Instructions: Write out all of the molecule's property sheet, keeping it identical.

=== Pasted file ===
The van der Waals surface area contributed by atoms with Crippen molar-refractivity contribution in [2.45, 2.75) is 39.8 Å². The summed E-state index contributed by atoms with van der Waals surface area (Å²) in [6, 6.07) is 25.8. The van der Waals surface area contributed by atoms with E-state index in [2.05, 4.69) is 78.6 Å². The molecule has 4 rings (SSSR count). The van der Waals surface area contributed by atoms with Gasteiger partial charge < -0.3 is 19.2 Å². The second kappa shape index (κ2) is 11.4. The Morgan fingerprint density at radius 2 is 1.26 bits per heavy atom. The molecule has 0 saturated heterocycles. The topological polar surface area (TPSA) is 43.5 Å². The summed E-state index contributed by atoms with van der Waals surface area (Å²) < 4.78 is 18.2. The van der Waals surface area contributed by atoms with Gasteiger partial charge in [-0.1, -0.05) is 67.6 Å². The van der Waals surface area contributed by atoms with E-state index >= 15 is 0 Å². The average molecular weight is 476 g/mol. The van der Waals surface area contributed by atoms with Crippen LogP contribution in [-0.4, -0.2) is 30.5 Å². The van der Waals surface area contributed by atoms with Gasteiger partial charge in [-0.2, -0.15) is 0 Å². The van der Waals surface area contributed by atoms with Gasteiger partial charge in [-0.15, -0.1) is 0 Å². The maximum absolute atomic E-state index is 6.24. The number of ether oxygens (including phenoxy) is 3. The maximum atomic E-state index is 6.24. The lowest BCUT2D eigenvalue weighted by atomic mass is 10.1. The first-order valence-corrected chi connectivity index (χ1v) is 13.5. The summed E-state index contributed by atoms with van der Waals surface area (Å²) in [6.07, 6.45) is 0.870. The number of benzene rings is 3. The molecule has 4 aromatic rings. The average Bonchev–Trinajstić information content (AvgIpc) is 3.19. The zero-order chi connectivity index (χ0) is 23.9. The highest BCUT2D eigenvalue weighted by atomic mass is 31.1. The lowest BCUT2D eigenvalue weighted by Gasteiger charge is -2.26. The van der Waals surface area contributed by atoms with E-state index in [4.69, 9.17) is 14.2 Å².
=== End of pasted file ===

The van der Waals surface area contributed by atoms with Crippen molar-refractivity contribution in [2.45, 2.75) is 39.8 Å². The summed E-state index contributed by atoms with van der Waals surface area (Å²) in [6, 6.07) is 25.8. The van der Waals surface area contributed by atoms with E-state index in [2.05, 4.69) is 78.6 Å². The molecule has 4 rings (SSSR count). The van der Waals surface area contributed by atoms with Gasteiger partial charge < -0.3 is 19.2 Å². The second kappa shape index (κ2) is 11.4. The Morgan fingerprint density at radius 2 is 1.26 bits per heavy atom. The molecule has 0 saturated heterocycles. The topological polar surface area (TPSA) is 43.5 Å². The summed E-state index contributed by atoms with van der Waals surface area (Å²) < 4.78 is 18.2. The van der Waals surface area contributed by atoms with Gasteiger partial charge in [-0.1, -0.05) is 67.6 Å². The van der Waals surface area contributed by atoms with E-state index >= 15 is 0 Å². The average molecular weight is 476 g/mol. The van der Waals surface area contributed by atoms with Crippen LogP contribution in [-0.4, -0.2) is 30.5 Å². The van der Waals surface area contributed by atoms with Gasteiger partial charge in [-0.2, -0.15) is 0 Å². The van der Waals surface area contributed by atoms with Gasteiger partial charge in [-0.15, -0.1) is 0 Å². The maximum absolute atomic E-state index is 6.24. The number of ether oxygens (including phenoxy) is 3. The maximum atomic E-state index is 6.24. The lowest BCUT2D eigenvalue weighted by atomic mass is 10.1. The first-order valence-corrected chi connectivity index (χ1v) is 13.5. The summed E-state index contributed by atoms with van der Waals surface area (Å²) in [6.07, 6.45) is 0.870. The number of benzene rings is 3. The molecule has 4 aromatic rings. The average Bonchev–Trinajstić information content (AvgIpc) is 3.19. The zero-order chi connectivity index (χ0) is 23.9. The highest BCUT2D eigenvalue weighted by atomic mass is 31.1. The lowest BCUT2D eigenvalue weighted by Gasteiger charge is -2.26. The van der Waals surface area contributed by atoms with E-state index in [4.69, 9.17) is 14.2 Å².